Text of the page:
All goes well until a rival magician appears. Jonathan Strange is handsome, charming, and talkative — the very opposite of Mr Norrell. Strange thinks nothing of enduring the rigors of campaigning with Wellington’s army and doing magic on battlefields. Astonished to find another practicing magician, Mr Norrell accepts Strange as a pupil. But it soon becomes clear that their ideas of what English magic ought to be are very different. For Mr Norrell, their power is something to be cautiously controlled, while Jonathan Strange will always be attracted to the wildest, most perilous forms of magic. He becomes fascinated by the ancient, shadowy figure of the Raven King, a child taken by fairies who became king of both England and Faerie, and the most legendary magician of all. Eventually Strange’s heedless pursuit of long-forgotten magic threatens to destroy not only his partnership with Norrell, but everything that he holds dear.

Lanny by Max Porter

There’s a village sixty miles outside London. It’s no different from many other villages in England: one pub, one church, red-brick cottages, council cottages and a few bigger houses dotted about. Voices rise up, as they might do anywhere, speaking of loving and needing and working and dying and walking the dogs.
This village belongs to the people who live in it and to the people who lived in it hundreds of years ago. It belongs to England’s mysterious past and its confounding present. But it also belongs to Dead Papa Toothwort, a figure schoolchildren used to draw green and leafy, choked by tendrils growing out of his mouth.
Dead Papa Toothwort is awake. He is listening to this twenty-first-century village, to his English symphony. He is listening, intently, for a mischievous, enchanting boy whose parents have recently made the village their home. Lanny.

Pine by Francine Toon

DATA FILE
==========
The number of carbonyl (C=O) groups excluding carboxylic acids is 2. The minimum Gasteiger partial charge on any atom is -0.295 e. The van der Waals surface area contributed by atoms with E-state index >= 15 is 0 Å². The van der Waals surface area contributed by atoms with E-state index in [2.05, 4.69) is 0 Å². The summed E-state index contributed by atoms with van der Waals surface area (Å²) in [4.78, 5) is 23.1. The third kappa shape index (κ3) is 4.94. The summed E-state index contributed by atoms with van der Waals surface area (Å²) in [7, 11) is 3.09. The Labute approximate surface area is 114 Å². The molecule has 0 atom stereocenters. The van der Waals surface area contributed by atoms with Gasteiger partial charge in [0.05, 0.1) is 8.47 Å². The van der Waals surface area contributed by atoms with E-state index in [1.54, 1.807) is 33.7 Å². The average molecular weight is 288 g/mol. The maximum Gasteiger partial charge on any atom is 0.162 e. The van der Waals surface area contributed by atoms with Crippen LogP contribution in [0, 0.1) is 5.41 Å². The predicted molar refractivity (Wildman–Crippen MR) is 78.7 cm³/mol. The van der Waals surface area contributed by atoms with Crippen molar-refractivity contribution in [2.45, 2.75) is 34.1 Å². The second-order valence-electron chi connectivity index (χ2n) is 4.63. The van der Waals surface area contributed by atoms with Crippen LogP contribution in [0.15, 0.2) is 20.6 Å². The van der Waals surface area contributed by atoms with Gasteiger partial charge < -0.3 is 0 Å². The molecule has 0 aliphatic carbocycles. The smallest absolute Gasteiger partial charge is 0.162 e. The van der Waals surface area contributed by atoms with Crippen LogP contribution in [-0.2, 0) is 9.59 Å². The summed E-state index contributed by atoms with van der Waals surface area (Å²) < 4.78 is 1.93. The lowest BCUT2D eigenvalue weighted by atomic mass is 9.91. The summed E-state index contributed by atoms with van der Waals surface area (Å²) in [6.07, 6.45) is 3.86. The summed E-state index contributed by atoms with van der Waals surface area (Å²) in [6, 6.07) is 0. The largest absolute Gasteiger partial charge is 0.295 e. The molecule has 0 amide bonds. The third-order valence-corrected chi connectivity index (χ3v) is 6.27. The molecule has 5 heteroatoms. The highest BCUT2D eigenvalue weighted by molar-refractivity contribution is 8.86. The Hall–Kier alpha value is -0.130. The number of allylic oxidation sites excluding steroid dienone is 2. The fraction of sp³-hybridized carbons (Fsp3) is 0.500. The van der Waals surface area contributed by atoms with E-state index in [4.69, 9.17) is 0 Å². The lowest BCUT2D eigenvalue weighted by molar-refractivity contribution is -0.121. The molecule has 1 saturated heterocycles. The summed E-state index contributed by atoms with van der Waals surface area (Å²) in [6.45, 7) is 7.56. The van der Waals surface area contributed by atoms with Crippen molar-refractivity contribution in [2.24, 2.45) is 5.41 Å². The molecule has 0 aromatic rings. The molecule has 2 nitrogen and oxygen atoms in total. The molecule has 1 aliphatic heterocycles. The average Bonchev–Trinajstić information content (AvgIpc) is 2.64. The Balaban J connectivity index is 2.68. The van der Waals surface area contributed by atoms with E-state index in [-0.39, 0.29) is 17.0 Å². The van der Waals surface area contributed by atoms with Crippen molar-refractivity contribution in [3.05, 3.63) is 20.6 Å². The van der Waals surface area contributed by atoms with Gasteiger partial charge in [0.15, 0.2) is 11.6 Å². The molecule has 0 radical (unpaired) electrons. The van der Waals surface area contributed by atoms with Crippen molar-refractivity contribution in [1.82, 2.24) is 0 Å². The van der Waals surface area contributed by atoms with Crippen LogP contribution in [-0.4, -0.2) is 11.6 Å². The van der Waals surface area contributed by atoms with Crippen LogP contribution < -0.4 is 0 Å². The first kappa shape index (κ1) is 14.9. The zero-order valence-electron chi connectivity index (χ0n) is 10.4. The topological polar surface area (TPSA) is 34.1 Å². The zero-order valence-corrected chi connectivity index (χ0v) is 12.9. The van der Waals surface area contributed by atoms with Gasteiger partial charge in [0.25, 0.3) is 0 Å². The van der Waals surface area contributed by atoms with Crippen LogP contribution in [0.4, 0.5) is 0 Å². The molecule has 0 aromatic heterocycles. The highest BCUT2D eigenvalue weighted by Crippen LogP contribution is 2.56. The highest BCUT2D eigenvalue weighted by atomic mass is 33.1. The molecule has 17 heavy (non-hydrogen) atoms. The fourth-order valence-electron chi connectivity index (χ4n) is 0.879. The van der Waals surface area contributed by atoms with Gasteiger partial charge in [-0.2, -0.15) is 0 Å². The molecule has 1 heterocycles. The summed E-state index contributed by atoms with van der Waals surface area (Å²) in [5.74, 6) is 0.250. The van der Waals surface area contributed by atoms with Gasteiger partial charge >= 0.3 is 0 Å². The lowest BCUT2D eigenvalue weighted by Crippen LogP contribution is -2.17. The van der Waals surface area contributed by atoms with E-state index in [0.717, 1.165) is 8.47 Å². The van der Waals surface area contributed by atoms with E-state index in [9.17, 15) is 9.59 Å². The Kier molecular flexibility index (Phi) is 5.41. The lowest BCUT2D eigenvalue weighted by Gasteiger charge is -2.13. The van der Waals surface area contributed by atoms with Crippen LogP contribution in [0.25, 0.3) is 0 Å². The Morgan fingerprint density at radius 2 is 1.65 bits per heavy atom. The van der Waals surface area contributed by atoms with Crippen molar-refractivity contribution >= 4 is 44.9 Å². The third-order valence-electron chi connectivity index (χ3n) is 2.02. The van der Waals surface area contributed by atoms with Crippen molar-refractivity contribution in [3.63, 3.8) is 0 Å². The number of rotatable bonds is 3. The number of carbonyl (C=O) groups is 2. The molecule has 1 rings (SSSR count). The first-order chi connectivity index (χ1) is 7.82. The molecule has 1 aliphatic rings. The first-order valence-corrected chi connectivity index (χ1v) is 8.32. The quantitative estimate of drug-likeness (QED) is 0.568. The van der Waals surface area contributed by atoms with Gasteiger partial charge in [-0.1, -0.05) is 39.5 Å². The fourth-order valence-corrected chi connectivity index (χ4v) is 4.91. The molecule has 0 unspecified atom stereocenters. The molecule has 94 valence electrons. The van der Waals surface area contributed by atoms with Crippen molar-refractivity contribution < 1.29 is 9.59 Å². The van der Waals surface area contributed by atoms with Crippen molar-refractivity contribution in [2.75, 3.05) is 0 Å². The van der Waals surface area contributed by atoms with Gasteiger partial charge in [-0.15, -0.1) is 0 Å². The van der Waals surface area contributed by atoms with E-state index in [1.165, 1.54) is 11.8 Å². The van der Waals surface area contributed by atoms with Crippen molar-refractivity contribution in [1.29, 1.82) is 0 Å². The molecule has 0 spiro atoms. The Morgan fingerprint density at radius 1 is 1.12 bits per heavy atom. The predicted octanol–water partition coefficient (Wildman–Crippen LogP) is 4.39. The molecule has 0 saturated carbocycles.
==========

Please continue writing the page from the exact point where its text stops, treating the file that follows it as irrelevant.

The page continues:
They are driving home from the search party when they see her.
The trees are coarse and tall in the winter light, standing like men. Lauren and her father Niall live alone in the Highlands, in a small village surrounded by pine forest. When a woman stumbles out onto the road one Halloween night, Niall drives her back to their house in his pickup. In the morning, she’s gone.
In a community where daughters rebel, men quietly rage, and drinking is a means of forgetting, mysteries like these are not out of the ordinary. The trapper found hanging with the dead animals for two weeks. Locked doors and stone circles. The disappearance of Lauren’s mother a decade ago.
Lauren looks for answers in her tarot cards, hoping she might one day be able to read her father’s turbulent mind. Neighbours know more than they let on, but when local teenager Ann-Marie goes missing it’s no longer clear who she can trust.

Are these books Magical Realism? What makes them different to Fantasy?
See you in the next one…

9 thoughts on “-| What is Magical Realism? Top 5 Saturday |-”

  1. Lol magical realism is a bit confusing. The way I think of it is that it’s set in the real world, but with some magical elements mixed in. But it’s not like urban fantasy where there tends to be lots of witches and elves and magical races. I tend to think of things like Big Fish, The Night Circus, The Time Traveler’s Wife… things like that. There is definitely a bit of crossover with other genres.

    The Binding and Jonathan Strange and Mr. Norrell both almost made my own list, so I’m glad to see someone else wants to read them too. Jonathan Strange and Mr. Norrell looks like a book that I could totally see myself giving 5 stars, but I always second guess when I think something might be 5 stars and I’m hesitant about long books like that.

    Liked by 1 person

    1. Thank you! I was so confused that I nearly didn’t take part in this weeks theme.

      I’m nervous about Jonathan Strange and Mr. Norrell too as it is so long but like you I’m pretty sure if I do pluck up the courage to start it then I will really enjoy it.

      Like

      1. I do have to admit that I am starting to run low on topics. Think I’m gonna ask on twitter for some recommendations.

        I am nervous about Jonathan Strange and Mr Norrell for the same reason but I also tend to love super long fantasies like that. I just need to pick them up at the right time.

        Liked by 1 person